9. Apparently, the last time Gray renewed its Fox affiliation contracts was in September 2019, so how long that deal applies to WLUC’s “Fox UP” subchannel is key as to what point in time WJMN will get an opening to snag that affiliation.
  10. What about WLUC’s DT2 Fox affiliation? How long will it be before Gray has to go to the negotiating table for that? Considering WJMN pushed its late news to prime time, Fox would make more sense as a future partner.
  11. So, like another CBS station in the Midwest on channel 19 (during its Action News era), WZMQ elected to use separate logos: one for news and one serving as a general purpose logo (for syndicated and network programming, and for promotional use).
  12. Taking a look at the schedule, there is no Rewind TV programming on WJMN, just Antenna TV programs. ‘80s shows featured on the new lineup like Benson, Silver Spoons and Too Close for Comfort are all sourced from Antenna TV’s schedule; the network retained a much smaller inventory of post-‘70s series on its lineup after most of its other ‘80s and all of its ‘90s series moved over to Rewind when it launched in September.
  13. WJMN losing CBS is absolutely no indicator of Nexstar’s chances of buying The CW or a stake in it, or of Nexstar’s relationship with CBS anywhere else. There are a few questions I have about this: * 1) Even with the issues mrschimpf outlined, you would think Nexstar of all companies would have a lot more leverage to keep CBS on WJMN, while agreeing to address the technical issues that became such a bother. The fact that Nexstar lost CBS to a station with no history as a Big Three station (and which hasn’t been a major network affiliate since it lost Fox to WLUC-DT2 in 2009) is odd to say the least. * 2) Why did WZMQ decide to put CBS on its .2 instead of putting the network on its main channel and bumping MeTV programming to 19.2? Effectively, WZMQ will likely be the first subchannel-only Big Four affiliate to have a primary affiliation with a network that is commonly distributed via subchannels. * 3) Why the short notice? Unless the affiliation contract was already set to expire on January 21, common sense would be to at least wait until February 1, so that viewers could acclimated with the changes. That just causes viewer confusion for no reason.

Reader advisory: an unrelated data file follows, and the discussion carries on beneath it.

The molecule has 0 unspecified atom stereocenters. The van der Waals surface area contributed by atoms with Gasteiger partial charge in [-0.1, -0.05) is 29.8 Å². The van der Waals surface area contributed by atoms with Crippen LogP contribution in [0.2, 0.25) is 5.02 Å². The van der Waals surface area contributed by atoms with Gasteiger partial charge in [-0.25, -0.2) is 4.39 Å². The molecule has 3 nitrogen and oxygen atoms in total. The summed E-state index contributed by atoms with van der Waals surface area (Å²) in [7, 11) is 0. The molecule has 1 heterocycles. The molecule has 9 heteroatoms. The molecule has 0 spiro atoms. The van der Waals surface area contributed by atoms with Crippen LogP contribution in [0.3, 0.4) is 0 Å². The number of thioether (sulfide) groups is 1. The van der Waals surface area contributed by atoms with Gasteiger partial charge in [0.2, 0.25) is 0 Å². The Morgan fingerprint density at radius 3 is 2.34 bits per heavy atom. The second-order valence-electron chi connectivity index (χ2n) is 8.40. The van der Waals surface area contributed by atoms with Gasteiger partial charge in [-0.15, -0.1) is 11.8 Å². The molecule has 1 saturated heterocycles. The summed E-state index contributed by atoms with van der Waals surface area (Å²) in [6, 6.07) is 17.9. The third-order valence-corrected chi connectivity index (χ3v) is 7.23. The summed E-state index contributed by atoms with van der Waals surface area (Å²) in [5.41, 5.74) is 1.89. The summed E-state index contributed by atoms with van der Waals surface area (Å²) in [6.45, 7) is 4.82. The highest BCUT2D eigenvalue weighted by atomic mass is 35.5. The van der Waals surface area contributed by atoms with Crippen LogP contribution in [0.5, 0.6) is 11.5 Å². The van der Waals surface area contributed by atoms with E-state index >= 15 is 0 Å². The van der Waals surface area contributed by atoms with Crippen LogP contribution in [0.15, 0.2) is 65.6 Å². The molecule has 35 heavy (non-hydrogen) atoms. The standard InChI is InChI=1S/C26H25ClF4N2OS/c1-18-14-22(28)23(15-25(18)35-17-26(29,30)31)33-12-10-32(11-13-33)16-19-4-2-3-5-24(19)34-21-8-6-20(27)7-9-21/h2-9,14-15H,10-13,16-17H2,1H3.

14. KCPQ has added a third evening news hour at 6:00 p.m. (The TVNewsCheck article about its launch implies it premiered Monday [January 17].) David Rose and Jamie Tompkins anchor the broadcast.
  15. Actually, Griffin Communications still uses Doc as the voice for KWTV and KOTV. I know KWTV hasn’t used anyone else to voice promos since they started contracting him c. 1995, and he’s been doing work for KOTV since the late 1980s when it was still owned by Belo. As far as WRCB dropping “Eyewitness News”, I think this leaves WBRE and KOB as the last NBC stations to use that moniker, right?